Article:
Mixing music is a complex and time consuming job. It's like solving a puzzle.
Every song/instrument is different, as a mix engineer you need to keep it simple, do not overdo mixing, as it will spoil the cook (yes, I see mixing as cooking!).
You need to let off all the perception filters in your brain, before mixing. Mixing the music with a neutral mindset towards music is important. You’ll get the know the intricates once you dive into this blog post.
So, I'll give you 10 tips which will help you improve your mixes and save you from common problems which can cause needless frustrations.
1. Make sure your mixing environment has some good acoustic treatment.
Every room has its own sound. Your speaker monitors should be placed at the center of the room, right next to a wall, with a small distance from it.
The positions of the speakers and your ears should be at equal distance and form a perfect triangle. Next thing you should do is adding some acoustic treatment to the room. There are plenty of ways to do that. Check online for more detailed acoustic treatment solutions.
2. Have a reference track you know pretty well
You should have several different songs that you have listened to on pretty much every playback device and you know how it sounds in every type of environment.
Using a reference track will help you understand how the room that you work in sounds and should put you on the right track towards your desired mix.
3. Mix at low volume
I know that you want to hear that beefy low end and sizzling highs. And that's fine I do too. Believe me, there is time for that.
Mixing at SPL around 79dB to 82db is more than enough. After 8 hours spent on mixing at around 82dB to 85dB our ears become useless and with every increase of 3dB you shorten your ears work hours by double.
4. Take frequent breaks. Try not to mix for longer than 1 hour without taking a break.
Mixing is a time consuming job. We often spend time listening to the same 3-4 minutes for hours. And guess what happens - Our ears adapt to the sounds we tend to make better. We are unable to hear the things we wanted to fix or change back when we started. I cannot stress enough how important it is to take frequent breaks. Trust me on this, you don't want to start all over again the next day.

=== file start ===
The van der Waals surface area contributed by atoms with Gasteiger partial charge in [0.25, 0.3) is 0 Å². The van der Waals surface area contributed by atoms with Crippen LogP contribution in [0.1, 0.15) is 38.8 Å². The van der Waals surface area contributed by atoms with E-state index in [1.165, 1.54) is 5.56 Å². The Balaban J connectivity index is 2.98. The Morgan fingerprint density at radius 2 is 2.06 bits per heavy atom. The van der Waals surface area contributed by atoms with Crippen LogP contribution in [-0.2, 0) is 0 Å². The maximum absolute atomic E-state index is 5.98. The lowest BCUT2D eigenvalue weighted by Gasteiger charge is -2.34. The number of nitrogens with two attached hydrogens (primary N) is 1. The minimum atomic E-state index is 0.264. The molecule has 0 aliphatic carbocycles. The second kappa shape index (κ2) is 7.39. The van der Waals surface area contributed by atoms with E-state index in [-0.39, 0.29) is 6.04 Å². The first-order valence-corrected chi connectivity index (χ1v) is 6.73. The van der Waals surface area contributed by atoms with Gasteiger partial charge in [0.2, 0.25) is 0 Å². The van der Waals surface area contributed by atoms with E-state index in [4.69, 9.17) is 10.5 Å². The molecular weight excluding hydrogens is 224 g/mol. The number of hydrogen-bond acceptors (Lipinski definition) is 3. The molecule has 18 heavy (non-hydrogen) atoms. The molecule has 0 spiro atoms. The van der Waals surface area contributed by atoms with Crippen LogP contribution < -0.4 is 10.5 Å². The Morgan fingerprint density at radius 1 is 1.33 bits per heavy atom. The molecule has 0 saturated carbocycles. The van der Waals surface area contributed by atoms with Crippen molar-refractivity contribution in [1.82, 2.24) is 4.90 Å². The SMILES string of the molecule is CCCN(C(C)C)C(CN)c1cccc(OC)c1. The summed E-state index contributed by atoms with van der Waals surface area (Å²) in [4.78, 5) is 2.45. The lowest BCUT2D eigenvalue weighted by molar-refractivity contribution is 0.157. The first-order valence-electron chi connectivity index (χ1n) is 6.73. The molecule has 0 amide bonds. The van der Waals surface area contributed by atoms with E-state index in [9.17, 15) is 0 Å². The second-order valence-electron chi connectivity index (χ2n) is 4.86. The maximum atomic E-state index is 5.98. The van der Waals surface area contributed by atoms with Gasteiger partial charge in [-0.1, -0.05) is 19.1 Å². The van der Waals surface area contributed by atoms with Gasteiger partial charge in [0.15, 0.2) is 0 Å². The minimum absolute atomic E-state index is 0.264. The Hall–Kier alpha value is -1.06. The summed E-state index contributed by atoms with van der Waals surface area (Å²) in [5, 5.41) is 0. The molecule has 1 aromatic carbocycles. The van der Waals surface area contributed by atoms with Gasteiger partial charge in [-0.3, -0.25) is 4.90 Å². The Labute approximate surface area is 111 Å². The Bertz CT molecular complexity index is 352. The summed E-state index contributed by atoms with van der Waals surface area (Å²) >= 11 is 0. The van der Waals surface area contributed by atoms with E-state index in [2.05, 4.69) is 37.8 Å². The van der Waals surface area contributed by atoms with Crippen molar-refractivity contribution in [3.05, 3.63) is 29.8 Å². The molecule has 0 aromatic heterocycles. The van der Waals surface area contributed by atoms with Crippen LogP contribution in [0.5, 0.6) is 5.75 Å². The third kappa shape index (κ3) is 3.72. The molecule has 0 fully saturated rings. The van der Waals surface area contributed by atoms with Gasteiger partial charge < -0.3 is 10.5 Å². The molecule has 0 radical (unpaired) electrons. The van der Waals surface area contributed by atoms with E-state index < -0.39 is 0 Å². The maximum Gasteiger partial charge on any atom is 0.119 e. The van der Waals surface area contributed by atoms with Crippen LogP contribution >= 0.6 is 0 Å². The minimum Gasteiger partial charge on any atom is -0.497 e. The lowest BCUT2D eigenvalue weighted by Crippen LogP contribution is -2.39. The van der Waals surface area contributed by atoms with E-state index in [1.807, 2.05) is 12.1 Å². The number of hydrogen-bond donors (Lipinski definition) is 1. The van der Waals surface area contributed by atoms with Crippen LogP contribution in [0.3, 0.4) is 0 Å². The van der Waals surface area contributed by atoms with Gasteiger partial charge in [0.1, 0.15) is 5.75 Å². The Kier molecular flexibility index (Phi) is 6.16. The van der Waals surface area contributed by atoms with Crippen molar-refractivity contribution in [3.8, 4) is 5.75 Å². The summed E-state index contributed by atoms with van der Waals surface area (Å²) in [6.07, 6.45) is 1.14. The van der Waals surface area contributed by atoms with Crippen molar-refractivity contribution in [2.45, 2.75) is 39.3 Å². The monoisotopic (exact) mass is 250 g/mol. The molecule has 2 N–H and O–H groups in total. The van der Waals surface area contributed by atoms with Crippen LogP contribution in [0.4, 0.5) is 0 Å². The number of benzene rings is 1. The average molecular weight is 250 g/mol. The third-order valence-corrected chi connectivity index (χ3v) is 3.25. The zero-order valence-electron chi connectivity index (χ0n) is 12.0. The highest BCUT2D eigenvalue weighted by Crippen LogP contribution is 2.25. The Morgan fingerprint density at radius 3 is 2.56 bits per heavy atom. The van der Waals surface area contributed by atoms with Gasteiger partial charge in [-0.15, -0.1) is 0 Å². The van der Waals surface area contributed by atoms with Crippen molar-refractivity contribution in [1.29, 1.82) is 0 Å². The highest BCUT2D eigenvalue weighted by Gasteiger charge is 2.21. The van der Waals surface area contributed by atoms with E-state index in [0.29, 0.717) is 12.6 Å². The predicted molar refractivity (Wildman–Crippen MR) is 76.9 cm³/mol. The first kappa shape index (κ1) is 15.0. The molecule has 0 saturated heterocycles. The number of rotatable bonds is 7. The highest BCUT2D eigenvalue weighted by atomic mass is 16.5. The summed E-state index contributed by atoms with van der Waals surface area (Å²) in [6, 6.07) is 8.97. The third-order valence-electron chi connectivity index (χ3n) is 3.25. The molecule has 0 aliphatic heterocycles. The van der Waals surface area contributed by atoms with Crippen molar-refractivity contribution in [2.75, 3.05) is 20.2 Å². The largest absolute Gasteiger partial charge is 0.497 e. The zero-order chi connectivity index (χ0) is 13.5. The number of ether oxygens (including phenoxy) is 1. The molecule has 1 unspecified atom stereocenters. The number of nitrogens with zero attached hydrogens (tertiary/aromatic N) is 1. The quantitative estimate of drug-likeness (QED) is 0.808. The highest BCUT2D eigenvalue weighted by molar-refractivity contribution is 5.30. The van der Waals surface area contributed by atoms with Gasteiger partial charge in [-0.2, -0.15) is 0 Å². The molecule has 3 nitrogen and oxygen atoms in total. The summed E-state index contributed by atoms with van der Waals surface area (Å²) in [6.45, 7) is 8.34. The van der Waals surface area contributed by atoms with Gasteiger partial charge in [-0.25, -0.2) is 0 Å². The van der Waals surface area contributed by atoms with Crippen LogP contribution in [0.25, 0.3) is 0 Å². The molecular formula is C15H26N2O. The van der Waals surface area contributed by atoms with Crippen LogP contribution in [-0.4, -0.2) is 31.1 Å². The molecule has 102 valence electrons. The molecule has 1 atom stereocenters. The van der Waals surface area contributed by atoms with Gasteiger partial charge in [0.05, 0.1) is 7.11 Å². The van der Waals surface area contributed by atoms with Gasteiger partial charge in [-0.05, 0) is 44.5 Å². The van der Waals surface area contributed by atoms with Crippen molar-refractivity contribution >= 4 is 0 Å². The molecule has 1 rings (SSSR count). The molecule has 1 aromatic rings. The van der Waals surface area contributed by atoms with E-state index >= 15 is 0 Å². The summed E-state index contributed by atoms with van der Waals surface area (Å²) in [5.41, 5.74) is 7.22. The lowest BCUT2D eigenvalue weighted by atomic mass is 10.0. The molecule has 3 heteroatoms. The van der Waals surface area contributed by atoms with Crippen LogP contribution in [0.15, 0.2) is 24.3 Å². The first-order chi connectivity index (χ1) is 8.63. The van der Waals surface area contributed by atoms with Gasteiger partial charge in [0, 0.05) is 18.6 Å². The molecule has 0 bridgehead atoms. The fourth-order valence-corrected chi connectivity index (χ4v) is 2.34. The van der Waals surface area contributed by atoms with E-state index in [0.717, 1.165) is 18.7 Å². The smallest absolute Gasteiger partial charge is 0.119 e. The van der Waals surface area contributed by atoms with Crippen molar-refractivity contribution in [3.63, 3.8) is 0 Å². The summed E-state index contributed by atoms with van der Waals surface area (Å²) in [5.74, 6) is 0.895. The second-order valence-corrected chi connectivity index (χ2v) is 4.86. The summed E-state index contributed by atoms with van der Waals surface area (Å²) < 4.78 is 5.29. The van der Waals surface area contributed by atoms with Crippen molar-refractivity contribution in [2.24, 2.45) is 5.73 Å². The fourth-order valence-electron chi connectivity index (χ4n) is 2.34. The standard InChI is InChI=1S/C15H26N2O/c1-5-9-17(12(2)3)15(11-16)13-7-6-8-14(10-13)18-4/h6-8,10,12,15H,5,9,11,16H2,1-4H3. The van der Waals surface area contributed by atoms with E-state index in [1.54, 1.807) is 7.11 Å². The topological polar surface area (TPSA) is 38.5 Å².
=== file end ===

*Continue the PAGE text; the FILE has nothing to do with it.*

5. Master your stock plugins before you invest in other brands of software.
Every Digital Audio Workstation (DAW) platform have built-in plug-ins. Most often they are not the best, but will help you understand how compression, EQ, reverb, limiter and other components (depending on the DAW) are working.
Spend some time working and understand what they do and how they do it before investing in some expensive 3rd party plugins.
6. Try not to overuse EQ. Don't go drastic if not needed.
Those are the mistakes every beginner does. Often I hear tracks with ear piercing highs and with squashed dynamics at the most complex part of the songs.
So my first advice is to find what stops the high frequencies from standing out in the mix. Most often you will find that the problem is in the low end. Maybe you should first try decreasing the lows and if that doesn't do the trick, then you should try to increase the highs.
Also Read: All You Need to Know About Music Copyright
7. Be gentle with compression
My second advice is, when you want to add compression to your music, always start from the loudest part of the track. Select it and play it on repeat.
Start adding compression depending on the volume, speed and complexity of that part. And once again be gentle. For the quiet parts, automation could work just fine.
8. Reference mixes on multiple speaker system as possible
You should listen to your mixes through various playback devices. Of course the first thing that you are going to listen through your mixes are your monitor speakers or headphones.
My advice at the beginning is to switch frequently between them. Because those are the reference devices with the most flat frequency response and are build to pinpoint every unwanted sound. Then you should move to the consumer playback devices such as laptops, phones, earbuds, cars, etc.
If, what you hear satisfies your expectations then you can try to enjoy your work at some audiophile equipment. I prefer a valve amplified speakers or good pair of planar magnetic headphones.
9. Take a 24 hour break then re-listen to the final mix before sending to client
Now you are finished with your mix. You are happy how it sounds and have listened to the same track for more than a hundred times.
All you have to do now is to depart from it for 24 hours. Give your brain a chance to forget what exactly happened in the track. The frequent breaks helps you think with more clarity and let you go off the perception filters and mix with a more neutral mindset.
After 24 hours come back at it. It's very much possible that you will need to make some final adjustments. Now you are done.
10. It's the art of balancing
Back in the day when mixing first came up it was referred as "balancing". In my opinion, that is much more appropriate term to describe our job as mixing engineers.
Our job is a form of art and our obligation is to put every sound right where it belongs, and making sure the track sounds balanced, and let the consumer gadgets do its job of adding the coloring.
These are some of the mixing tips I can recommend for beginner audiophiles. Let me know if you have doubts in the comments section.